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The EU warned Thursday that restrictions to trade with key markets in the United States, Japan, China, India, Russia and Brazil are hindering the economic growth that Brussels reckons can only come from the rest of the world.
In the European Commission's third annual report on international trade barriers, Brussels said these six key markets had not made sufficient progress on 25 barriers identified last year.
This was despite a European Union victory against China on access to raw materials under a World Trade Organization (WTO) ruling.
China was particularly cited for barriers to EU investment, with Indian obstacles to its telecoms market another sore point alongside a string of new tariffs in Brazil affecting for instance the auto industry.
Russia too, despite its entry into the WTO after 18 years of negotiation, was criticised for "a series of protectionist measures, the majority of which are not in compliance with Russia's WTO commitments."
Trade with these partners "although very significant, is far from having delivered its full potential, partly because these markets are growing extremely quickly and will most likely continue to do so, but mostly because they are not sufficiently open to EU exports," the report said.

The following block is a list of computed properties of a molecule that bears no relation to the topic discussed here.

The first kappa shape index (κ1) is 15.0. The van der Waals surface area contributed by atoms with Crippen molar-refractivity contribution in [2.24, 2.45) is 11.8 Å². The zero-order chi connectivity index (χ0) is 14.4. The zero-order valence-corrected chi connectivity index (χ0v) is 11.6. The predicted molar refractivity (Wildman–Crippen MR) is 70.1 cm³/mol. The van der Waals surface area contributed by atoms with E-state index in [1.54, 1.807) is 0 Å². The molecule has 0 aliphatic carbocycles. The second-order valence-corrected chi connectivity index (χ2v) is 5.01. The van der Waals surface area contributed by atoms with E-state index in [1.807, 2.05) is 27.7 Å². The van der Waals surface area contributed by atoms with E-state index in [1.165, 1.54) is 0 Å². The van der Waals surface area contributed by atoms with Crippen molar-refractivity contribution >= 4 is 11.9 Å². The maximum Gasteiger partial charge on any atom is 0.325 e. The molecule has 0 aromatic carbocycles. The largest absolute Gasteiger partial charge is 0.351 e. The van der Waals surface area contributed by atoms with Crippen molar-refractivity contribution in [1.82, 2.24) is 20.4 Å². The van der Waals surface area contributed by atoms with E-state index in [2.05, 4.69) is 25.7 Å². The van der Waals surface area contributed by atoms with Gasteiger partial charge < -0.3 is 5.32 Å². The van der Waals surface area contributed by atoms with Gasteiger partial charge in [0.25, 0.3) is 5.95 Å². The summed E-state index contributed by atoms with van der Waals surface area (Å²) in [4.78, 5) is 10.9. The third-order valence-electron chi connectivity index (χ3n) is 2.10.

"Chinese investment barriers persist," the Commission said, while "India refuses to withdraw the unjustified regulatory measures that maintain its agri-food market closed to imports."
Meantime, "protectionism in Argentina and Brazil is on the rise" in a host of sectors, Brussels warned in moves that "jeopardise the future of commercial relations."
Getting breakthroughs will require "stepped-up negotiations and an overhaul of means to enforce resolutions to disputes," the authors said.
Their conclusions are being released at a time when the 27-nation bloc is actively negotiating Free Trade Agreements (FTAs) with India and Brazil, and holding talks with the Mercosur bloc including Argentina.
EU leaders have placed similar goals in talks with the United States and Japan over coming months, in hopes of delivering growth and jobs. The report noted that 90 percent of global economic growth by 2015 is expected to be generated outside the EU.
A series of lesser deals, from north African and the Middle East to Indonesia or Vietnam, are similarly in the pipeline after a decade of attempts to reach a global accord through so-called Doha talks foundered.
"Trade negotiations and enforcement efforts must go hand in hand," the report said, to "ensure stable and predictable framework conditions for business activities worldwide.
"Without an assertive enforcement strategy, implemented simultaneously through trade diplomacy, dispute settlement and negotiations ... the EU cannot guarantee the level playing field it owes to its business community on the global market."
The six main target markets are considered vital because "exports to these countries is expected to play a pivotal role in driving the EU's future exports growth," which the Commission estimates will average 3.6 percent over the 2012-2014 period.